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Hospital Miracles, Medical Miracles


I am sure that every atheist has been confronted by someone who has “experienced a miracle first hand”.

The human body and life experiences are the core of all miracles.  If you cannot explain what happened to you personally, it is very easy to say its a miracle.  When its comes to health care and personal issues, nothing is stronger at suggesting a miracle than when an event happens that you cannot explain.  The people who have classified these events are the most ardent defenders of the miracle.  Not only does your questioning of the miracle suggest that they are crazy or stupid, but it also may be that they base the very importance of their life on that event.  Many of the people I spoke with say that the event happened to them so that they could tell others about god.

How insane is that?  They actually believe that god put them through the car accident that crippled them, the  sports accident that ended their career, the rape that almost killed them, or the illness that twisted their body, JUST SO THEY COULD TELL PEOPLE ABOUT GOD.  Imagine if McDonalds had an advertising campaign where they went out and broke people legs, then gave them a years worth of free hamburgers. as long as they told everyone about McDonalds.  Imagine if doctors injured people just so they could fix them.  Its pure insanity, but don’t try to tell the people who believed a miracle happened to them about the logic of their statements.  They become combative immediately.

Every case in health care is different, but most of them start with the same opening line,, “They told me……”.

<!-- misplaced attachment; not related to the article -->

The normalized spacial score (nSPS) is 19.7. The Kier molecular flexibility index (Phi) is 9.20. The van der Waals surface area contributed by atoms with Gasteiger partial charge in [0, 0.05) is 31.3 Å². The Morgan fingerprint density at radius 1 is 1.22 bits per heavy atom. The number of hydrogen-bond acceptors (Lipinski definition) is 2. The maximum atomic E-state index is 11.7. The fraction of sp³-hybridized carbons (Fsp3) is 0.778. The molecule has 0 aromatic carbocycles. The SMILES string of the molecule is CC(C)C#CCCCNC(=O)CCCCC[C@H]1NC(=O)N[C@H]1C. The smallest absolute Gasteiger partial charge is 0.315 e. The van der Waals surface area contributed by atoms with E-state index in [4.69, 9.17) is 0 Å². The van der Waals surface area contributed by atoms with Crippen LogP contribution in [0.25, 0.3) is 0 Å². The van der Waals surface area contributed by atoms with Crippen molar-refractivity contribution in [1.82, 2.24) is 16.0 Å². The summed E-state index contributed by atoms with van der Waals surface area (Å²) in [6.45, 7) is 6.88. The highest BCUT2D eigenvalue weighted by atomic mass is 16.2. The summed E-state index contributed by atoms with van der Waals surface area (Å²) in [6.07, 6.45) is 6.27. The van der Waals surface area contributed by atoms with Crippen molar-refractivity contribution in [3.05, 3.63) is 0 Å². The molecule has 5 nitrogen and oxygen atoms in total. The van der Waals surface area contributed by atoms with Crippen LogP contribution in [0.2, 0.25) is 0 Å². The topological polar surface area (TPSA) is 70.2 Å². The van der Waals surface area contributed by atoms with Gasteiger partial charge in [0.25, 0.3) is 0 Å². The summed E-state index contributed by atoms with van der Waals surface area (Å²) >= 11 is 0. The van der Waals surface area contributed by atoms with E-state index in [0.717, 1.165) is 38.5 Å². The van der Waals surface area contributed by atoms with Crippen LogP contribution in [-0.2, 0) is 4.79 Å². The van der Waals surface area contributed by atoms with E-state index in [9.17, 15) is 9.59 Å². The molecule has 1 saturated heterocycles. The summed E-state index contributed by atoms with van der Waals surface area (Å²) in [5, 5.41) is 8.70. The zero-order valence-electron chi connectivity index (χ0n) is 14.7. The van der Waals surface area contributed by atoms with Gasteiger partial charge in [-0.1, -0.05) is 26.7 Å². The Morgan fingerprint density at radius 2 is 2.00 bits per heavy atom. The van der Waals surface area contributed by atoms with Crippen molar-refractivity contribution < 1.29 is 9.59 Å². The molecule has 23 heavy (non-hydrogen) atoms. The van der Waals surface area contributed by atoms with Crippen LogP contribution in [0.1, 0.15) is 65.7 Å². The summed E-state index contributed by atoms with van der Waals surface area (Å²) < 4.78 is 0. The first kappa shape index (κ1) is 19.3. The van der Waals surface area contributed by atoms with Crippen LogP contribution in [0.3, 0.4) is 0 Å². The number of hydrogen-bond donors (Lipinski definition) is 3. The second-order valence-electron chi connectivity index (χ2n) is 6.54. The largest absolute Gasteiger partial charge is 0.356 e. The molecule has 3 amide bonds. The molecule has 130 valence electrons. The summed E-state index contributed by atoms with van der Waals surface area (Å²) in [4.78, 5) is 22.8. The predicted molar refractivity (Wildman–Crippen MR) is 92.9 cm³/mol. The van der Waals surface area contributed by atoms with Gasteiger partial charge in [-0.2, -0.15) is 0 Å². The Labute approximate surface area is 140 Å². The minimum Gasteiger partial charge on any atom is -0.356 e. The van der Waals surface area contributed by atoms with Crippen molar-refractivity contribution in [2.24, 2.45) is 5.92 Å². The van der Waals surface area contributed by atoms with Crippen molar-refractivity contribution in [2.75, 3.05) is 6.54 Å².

This is the key to understanding their gap in reasoning is that statement.  “They told me” assumes that the doctors, EMT, nurse, police officer, or other person who made the statement was correct.  Obviously, if they told you that you would never walk again, and you are walking, then they were wrong.  How stupid do you have to be to believe that it is more likely that a supernatural being intervened rather than the more likely scenario that the authority figure you spoke with was WRONG.

One of the great problems in our country is that people believe that authority figures are infallible.  We are always surprised when sports heroes break the law, when cops steal, or when doctors make a mistake.  They are just humans.  They make more mistakes than get things right, just like you and me.  To think that their statements about your future have any more substance than your statements about someone else’s future is stupid.

The next time that someone claims a miracle about their health, don’t argue with them.  With a short and emotionless response, simply say, “I guess the doctor was wrong”.  This avoids the confrontation and still plants the seed of truth in that persons mind.  Let HPL work its magic.

ItiA

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  1. Zanna
    May 3, 2010 at 12:03 pm

    I agree with you, that there is nothing out of the ordinary that ever happens here on earth. Nothing described as a “miracle” is void of explanation – if only we have the capacity to understand it. Some things defy our explanation though, and these are the things that may rightfully be defined as miracles. Unfortunately people tend to lump every favorable happening or even very unfortunate events that may also hold a small portion of goodness, into the category of Miracle, when they really should be looking for simple evidence of cause and effect. Personally, I think there is as much lost in denying the existence of any miracles (those things that defy explanation in our current understanding) as attributing the bulk of them to a simplistic notion of “God’s” intervention. The human brain has incredible power, most of it still not understood and rarely utilized. Yet, even though they cannot scientifically explain it, humans have known for millions of years, how to form a bridge between the material and the supernatural by the use of focused thought and emotion that taps into the forces that run this planet, and in doing so, bring to life common occurances of so-called “miracles”. It is only in our loss of this ability and/or our denial of it that we now ignorantly define easily explained phenomena as miracles, and also readily dismiss the genuine article’s entire existence.

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